Video: How to Perform a Single-point Calibration

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Janice Bennett-Livingston
Sep 29th 2015
Industrial Measurements
Life Science
Science & Sensing Technologies

If your device measures humidity, it is already drifting, and it will continue to drift because of the inherent nature of the measurement technology. So, calibration is a necessity, but how much calibration do you need? How often should your device be calibrated? What accuracy is necessary?

In order to manage costs, and because humidity affects everything in the environment, you need to set your calibration intervals to match your RH sensor's capabilities, the requirements of your process, and the demands of the environment. Using a risk-based approach to evaluate these variables will help determine your calibration needs. If your firm is risk tolerant, or your process requirements aren’t too tight, you may find that single-point field calibrations are a cost-effective solution to maintaining confidence in your sensor and understanding your environments over time.

To perform a single-point field calibration, you use a reference instrument as a standard. The major benefit is that you don't have to take the instrument out of operation. While it's fast and easy, it lacks a second point that will indicate the dynamic response of the instrument and it lacks a reliable quantification of uncertainty. Obviously not ideal in all scenarios.

So, where does the single-point field cal work? If your measured environment is stable, a single-point calibration can be a quick "sanity check" of your device. If conditions fluctuate in your environment, we recommend a multi-point calibration.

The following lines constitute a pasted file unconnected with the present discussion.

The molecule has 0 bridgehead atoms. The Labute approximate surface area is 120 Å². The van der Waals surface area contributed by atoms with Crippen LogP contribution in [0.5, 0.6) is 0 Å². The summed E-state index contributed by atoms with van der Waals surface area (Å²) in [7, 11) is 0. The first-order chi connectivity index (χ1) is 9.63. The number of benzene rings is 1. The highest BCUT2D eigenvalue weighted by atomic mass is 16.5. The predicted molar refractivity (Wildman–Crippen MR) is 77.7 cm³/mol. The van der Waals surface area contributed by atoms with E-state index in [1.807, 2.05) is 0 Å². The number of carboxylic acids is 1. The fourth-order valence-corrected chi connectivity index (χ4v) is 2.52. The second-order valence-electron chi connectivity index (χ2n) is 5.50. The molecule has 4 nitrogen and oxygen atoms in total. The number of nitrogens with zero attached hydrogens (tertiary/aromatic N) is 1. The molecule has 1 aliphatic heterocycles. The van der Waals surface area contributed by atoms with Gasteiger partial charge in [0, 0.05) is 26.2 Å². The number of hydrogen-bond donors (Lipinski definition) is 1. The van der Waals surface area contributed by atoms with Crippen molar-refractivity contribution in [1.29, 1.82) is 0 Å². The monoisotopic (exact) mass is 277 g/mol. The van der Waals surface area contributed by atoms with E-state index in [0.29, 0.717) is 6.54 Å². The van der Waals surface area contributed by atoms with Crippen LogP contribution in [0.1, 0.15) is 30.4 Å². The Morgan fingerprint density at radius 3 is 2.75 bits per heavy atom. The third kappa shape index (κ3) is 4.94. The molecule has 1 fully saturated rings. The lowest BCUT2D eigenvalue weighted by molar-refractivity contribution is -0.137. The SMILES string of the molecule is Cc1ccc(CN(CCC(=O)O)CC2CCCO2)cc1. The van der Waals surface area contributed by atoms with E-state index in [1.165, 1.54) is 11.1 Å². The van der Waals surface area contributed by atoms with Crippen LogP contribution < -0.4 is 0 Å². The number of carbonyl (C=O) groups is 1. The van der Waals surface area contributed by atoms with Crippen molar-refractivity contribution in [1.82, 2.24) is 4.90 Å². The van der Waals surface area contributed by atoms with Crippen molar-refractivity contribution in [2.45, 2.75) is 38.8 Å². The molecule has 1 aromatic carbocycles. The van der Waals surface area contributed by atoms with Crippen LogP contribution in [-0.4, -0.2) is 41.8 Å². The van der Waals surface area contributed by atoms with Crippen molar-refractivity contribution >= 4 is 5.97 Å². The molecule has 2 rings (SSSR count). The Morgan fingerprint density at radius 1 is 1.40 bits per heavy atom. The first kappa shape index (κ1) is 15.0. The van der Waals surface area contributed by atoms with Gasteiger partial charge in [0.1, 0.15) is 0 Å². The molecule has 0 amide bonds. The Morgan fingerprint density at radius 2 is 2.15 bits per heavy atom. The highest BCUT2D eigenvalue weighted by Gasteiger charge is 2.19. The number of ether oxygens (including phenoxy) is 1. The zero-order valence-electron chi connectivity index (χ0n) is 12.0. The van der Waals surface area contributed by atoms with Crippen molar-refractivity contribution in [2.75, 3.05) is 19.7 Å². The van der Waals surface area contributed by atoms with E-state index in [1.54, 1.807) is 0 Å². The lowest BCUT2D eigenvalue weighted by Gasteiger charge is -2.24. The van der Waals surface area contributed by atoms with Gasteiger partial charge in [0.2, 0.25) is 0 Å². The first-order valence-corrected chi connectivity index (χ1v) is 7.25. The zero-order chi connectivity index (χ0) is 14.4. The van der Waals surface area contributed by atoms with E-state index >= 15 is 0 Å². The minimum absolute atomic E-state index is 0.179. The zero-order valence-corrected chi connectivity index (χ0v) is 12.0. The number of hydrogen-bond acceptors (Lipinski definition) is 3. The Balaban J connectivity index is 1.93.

Watch the Demo - Single Point Calibration with a Handheld Meter

Here's demonstration of how to perform a single-point calibration of an HMT331 using an HM70 handheld device. NOTE – the handheld humidity device has itself been recently calibrated. Your standard needs to be accurate, otherwise, you are simply accumulating inaccuracies.

For a more in-depth discussion of Calibration methods, here is an application note: "Calibration & Adjustment of Humidity Instruments"

This note describes important items in calibration, such as:

  • Calibration Vs. Adjustment
  • Calibration Interval
  • Working Standard
  • Different types of calibration
  • Multi-Point Field Calibration One-Point In-Situ Calibration
  • Field Replaceable Sensors

Please contact us if you have questions about Vaisala Calibration products and services:

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USA 21 CFR 211.68

USA 21 CFR 211.68

Title 21 FDA Chapter I, Subchapter C - Drugs
Part 11 - Current Good Manufacturing Practice for Finished Pharmaceuticals
Subpart D - Equipment
“Equipment … shall be routinely calibrated, inspected, or checked according to a written program designed to assure proper performance. Written records of those calibration checks and inspections shall be maintained.”

USA 21 CFR 820.72

USA 21 CFR 820.72
USA Title 21 FDA Chapter I, Subchapter H - Medical Devices
Part 820 - Quality System Regulation
Subpart G - Production and Process Controls
Section 820.72 Inspection, measuring and test equipment

"(b) Calibration. Calibration procedures shall include specific directions and limits for accuracy and precision. When accuracy and precision limits are not met, there shall be provisions for remedial action to reestablish the limits and to evaluate whether there was any adverse effect on the device's quality. These activities shall be documented."

EU GMP Chapter 3.41

“Measuring, weighing, recording and control equipment should be calibrated and checked at defined intervals by appropriate methods. Adequate records of such tests should be maintained.”

EU GMP Chapter 6 6.7

EU GMP Chapter 6 6.7
"Laboratory documentation should follow the principles given in Chapter 4. An important part of this documentation deals with Quality Control and the following details should be readily available to the Quality Control Department: (...) Procedures for and records of the calibration/qualification of instruments and maintenance of equipment;..."